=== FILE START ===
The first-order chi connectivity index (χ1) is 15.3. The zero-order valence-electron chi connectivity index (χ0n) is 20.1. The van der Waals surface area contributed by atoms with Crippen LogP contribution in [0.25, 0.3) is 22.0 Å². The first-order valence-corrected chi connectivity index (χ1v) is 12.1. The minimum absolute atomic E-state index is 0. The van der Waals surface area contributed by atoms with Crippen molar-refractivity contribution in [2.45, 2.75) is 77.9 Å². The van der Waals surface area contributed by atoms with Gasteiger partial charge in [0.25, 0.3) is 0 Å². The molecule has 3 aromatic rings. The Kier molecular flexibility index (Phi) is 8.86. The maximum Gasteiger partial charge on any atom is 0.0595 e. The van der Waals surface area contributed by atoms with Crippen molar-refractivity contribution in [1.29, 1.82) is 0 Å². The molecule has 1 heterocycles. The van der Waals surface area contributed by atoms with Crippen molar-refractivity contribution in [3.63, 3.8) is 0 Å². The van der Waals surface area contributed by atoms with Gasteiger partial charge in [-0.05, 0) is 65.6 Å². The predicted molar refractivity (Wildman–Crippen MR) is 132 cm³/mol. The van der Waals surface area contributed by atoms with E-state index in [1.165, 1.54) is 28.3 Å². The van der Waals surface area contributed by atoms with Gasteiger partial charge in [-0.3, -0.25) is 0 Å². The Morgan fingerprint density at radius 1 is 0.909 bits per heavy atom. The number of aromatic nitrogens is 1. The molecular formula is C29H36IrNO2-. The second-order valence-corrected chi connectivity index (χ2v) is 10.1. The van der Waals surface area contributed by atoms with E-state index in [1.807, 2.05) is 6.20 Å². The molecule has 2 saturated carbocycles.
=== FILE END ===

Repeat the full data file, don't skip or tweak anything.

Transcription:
The first-order chi connectivity index (χ1) is 15.3. The zero-order valence-electron chi connectivity index (χ0n) is 20.1. The van der Waals surface area contributed by atoms with Crippen LogP contribution in [0.25, 0.3) is 22.0 Å². The first-order valence-corrected chi connectivity index (χ1v) is 12.1. The minimum absolute atomic E-state index is 0. The van der Waals surface area contributed by atoms with Crippen molar-refractivity contribution in [2.45, 2.75) is 77.9 Å². The van der Waals surface area contributed by atoms with Gasteiger partial charge in [0.25, 0.3) is 0 Å². The molecule has 3 aromatic rings. The Kier molecular flexibility index (Phi) is 8.86. The maximum Gasteiger partial charge on any atom is 0.0595 e. The van der Waals surface area contributed by atoms with Crippen molar-refractivity contribution in [1.29, 1.82) is 0 Å². The molecule has 1 heterocycles. The van der Waals surface area contributed by atoms with Crippen molar-refractivity contribution in [3.63, 3.8) is 0 Å². The van der Waals surface area contributed by atoms with Gasteiger partial charge in [-0.05, 0) is 65.6 Å². The predicted molar refractivity (Wildman–Crippen MR) is 132 cm³/mol. The van der Waals surface area contributed by atoms with E-state index in [1.165, 1.54) is 28.3 Å². The van der Waals surface area contributed by atoms with Gasteiger partial charge in [-0.3, -0.25) is 0 Å². The Morgan fingerprint density at radius 1 is 0.909 bits per heavy atom. The number of aromatic nitrogens is 1. The molecular formula is C29H36IrNO2-. The second-order valence-corrected chi connectivity index (χ2v) is 10.1. The van der Waals surface area contributed by atoms with E-state index in [1.807, 2.05) is 6.20 Å². The molecule has 2 saturated carbocycles.